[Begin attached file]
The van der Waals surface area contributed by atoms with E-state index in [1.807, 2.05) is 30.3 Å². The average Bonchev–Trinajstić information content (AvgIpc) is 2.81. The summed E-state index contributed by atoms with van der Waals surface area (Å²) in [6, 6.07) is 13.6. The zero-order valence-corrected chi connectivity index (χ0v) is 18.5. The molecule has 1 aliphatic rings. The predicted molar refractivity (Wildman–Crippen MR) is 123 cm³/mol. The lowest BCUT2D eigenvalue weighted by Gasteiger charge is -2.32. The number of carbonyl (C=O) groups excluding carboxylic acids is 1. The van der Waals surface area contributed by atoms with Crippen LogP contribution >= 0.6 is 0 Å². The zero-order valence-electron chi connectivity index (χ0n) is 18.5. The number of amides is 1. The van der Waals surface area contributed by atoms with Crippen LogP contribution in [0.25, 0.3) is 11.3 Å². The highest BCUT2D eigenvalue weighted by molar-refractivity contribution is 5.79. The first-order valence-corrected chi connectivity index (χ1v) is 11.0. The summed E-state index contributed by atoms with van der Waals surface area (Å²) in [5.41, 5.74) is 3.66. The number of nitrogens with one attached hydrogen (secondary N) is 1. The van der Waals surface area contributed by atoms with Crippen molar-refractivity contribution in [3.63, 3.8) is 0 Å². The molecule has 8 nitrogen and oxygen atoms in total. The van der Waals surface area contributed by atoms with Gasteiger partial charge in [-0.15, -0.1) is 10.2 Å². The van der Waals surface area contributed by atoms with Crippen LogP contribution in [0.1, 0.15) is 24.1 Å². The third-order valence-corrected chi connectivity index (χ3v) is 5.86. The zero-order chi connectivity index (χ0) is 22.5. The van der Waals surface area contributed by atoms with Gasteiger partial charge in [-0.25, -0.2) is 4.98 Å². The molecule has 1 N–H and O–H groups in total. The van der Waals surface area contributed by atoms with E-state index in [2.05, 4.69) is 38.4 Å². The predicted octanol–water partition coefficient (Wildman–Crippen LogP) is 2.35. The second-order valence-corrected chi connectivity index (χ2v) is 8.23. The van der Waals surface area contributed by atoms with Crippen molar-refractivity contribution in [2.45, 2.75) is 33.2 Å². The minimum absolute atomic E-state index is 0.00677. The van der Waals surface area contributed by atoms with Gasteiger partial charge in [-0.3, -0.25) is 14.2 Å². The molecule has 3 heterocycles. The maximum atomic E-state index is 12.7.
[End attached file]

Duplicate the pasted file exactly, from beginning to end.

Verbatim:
The van der Waals surface area contributed by atoms with E-state index in [1.807, 2.05) is 30.3 Å². The average Bonchev–Trinajstić information content (AvgIpc) is 2.81. The summed E-state index contributed by atoms with van der Waals surface area (Å²) in [6, 6.07) is 13.6. The zero-order valence-corrected chi connectivity index (χ0v) is 18.5. The molecule has 1 aliphatic rings. The predicted molar refractivity (Wildman–Crippen MR) is 123 cm³/mol. The lowest BCUT2D eigenvalue weighted by Gasteiger charge is -2.32. The number of carbonyl (C=O) groups excluding carboxylic acids is 1. The van der Waals surface area contributed by atoms with Crippen LogP contribution >= 0.6 is 0 Å². The zero-order valence-electron chi connectivity index (χ0n) is 18.5. The number of amides is 1. The van der Waals surface area contributed by atoms with Crippen LogP contribution in [0.25, 0.3) is 11.3 Å². The highest BCUT2D eigenvalue weighted by molar-refractivity contribution is 5.79. The first-order valence-corrected chi connectivity index (χ1v) is 11.0. The summed E-state index contributed by atoms with van der Waals surface area (Å²) in [5.41, 5.74) is 3.66. The number of nitrogens with one attached hydrogen (secondary N) is 1. The van der Waals surface area contributed by atoms with Crippen molar-refractivity contribution in [3.63, 3.8) is 0 Å². The molecule has 8 nitrogen and oxygen atoms in total. The van der Waals surface area contributed by atoms with Gasteiger partial charge in [-0.15, -0.1) is 10.2 Å². The van der Waals surface area contributed by atoms with Crippen LogP contribution in [0.1, 0.15) is 24.1 Å². The third-order valence-corrected chi connectivity index (χ3v) is 5.86. The zero-order chi connectivity index (χ0) is 22.5. The van der Waals surface area contributed by atoms with Gasteiger partial charge in [-0.25, -0.2) is 4.98 Å². The molecule has 1 N–H and O–H groups in total. The van der Waals surface area contributed by atoms with E-state index in [2.05, 4.69) is 38.4 Å². The predicted octanol–water partition coefficient (Wildman–Crippen LogP) is 2.35. The second-order valence-corrected chi connectivity index (χ2v) is 8.23. The van der Waals surface area contributed by atoms with Crippen molar-refractivity contribution in [2.45, 2.75) is 33.2 Å². The minimum absolute atomic E-state index is 0.00677. The van der Waals surface area contributed by atoms with Gasteiger partial charge in [-0.3, -0.25) is 14.2 Å². The molecule has 3 heterocycles. The maximum atomic E-state index is 12.7.